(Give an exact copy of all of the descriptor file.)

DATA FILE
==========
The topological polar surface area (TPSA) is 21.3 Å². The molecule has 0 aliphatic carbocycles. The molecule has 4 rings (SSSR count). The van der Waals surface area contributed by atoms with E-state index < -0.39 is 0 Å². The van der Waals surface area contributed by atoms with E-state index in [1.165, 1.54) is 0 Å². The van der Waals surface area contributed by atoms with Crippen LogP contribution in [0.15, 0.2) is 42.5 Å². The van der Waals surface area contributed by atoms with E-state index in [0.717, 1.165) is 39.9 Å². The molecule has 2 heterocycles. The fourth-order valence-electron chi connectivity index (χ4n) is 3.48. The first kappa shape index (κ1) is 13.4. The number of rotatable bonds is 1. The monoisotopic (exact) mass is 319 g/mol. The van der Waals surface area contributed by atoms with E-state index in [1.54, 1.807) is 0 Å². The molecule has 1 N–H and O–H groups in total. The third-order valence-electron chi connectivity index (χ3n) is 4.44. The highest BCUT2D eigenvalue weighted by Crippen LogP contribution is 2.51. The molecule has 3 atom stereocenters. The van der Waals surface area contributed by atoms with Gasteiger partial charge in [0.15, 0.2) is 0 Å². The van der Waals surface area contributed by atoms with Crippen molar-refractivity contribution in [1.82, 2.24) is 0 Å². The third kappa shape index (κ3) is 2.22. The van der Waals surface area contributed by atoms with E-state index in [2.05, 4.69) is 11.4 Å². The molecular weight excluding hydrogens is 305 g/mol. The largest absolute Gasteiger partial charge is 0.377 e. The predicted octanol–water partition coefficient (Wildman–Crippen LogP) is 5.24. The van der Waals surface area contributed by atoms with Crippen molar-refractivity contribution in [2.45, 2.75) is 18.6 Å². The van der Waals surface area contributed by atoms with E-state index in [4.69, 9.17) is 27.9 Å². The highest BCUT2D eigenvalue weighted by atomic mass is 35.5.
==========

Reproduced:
The topological polar surface area (TPSA) is 21.3 Å². The molecule has 0 aliphatic carbocycles. The molecule has 4 rings (SSSR count). The van der Waals surface area contributed by atoms with E-state index < -0.39 is 0 Å². The van der Waals surface area contributed by atoms with E-state index in [1.165, 1.54) is 0 Å². The van der Waals surface area contributed by atoms with Crippen LogP contribution in [0.15, 0.2) is 42.5 Å². The van der Waals surface area contributed by atoms with E-state index in [0.717, 1.165) is 39.9 Å². The molecule has 2 heterocycles. The fourth-order valence-electron chi connectivity index (χ4n) is 3.48. The first kappa shape index (κ1) is 13.4. The number of rotatable bonds is 1. The monoisotopic (exact) mass is 319 g/mol. The van der Waals surface area contributed by atoms with E-state index in [1.54, 1.807) is 0 Å². The molecule has 1 N–H and O–H groups in total. The third-order valence-electron chi connectivity index (χ3n) is 4.44. The highest BCUT2D eigenvalue weighted by Crippen LogP contribution is 2.51. The molecule has 3 atom stereocenters. The van der Waals surface area contributed by atoms with Gasteiger partial charge in [0.15, 0.2) is 0 Å². The van der Waals surface area contributed by atoms with Crippen molar-refractivity contribution in [1.82, 2.24) is 0 Å². The third kappa shape index (κ3) is 2.22. The van der Waals surface area contributed by atoms with E-state index in [2.05, 4.69) is 11.4 Å². The molecular weight excluding hydrogens is 305 g/mol. The largest absolute Gasteiger partial charge is 0.377 e. The predicted octanol–water partition coefficient (Wildman–Crippen LogP) is 5.24. The van der Waals surface area contributed by atoms with Crippen molar-refractivity contribution in [2.45, 2.75) is 18.6 Å². The van der Waals surface area contributed by atoms with E-state index in [4.69, 9.17) is 27.9 Å². The highest BCUT2D eigenvalue weighted by atomic mass is 35.5.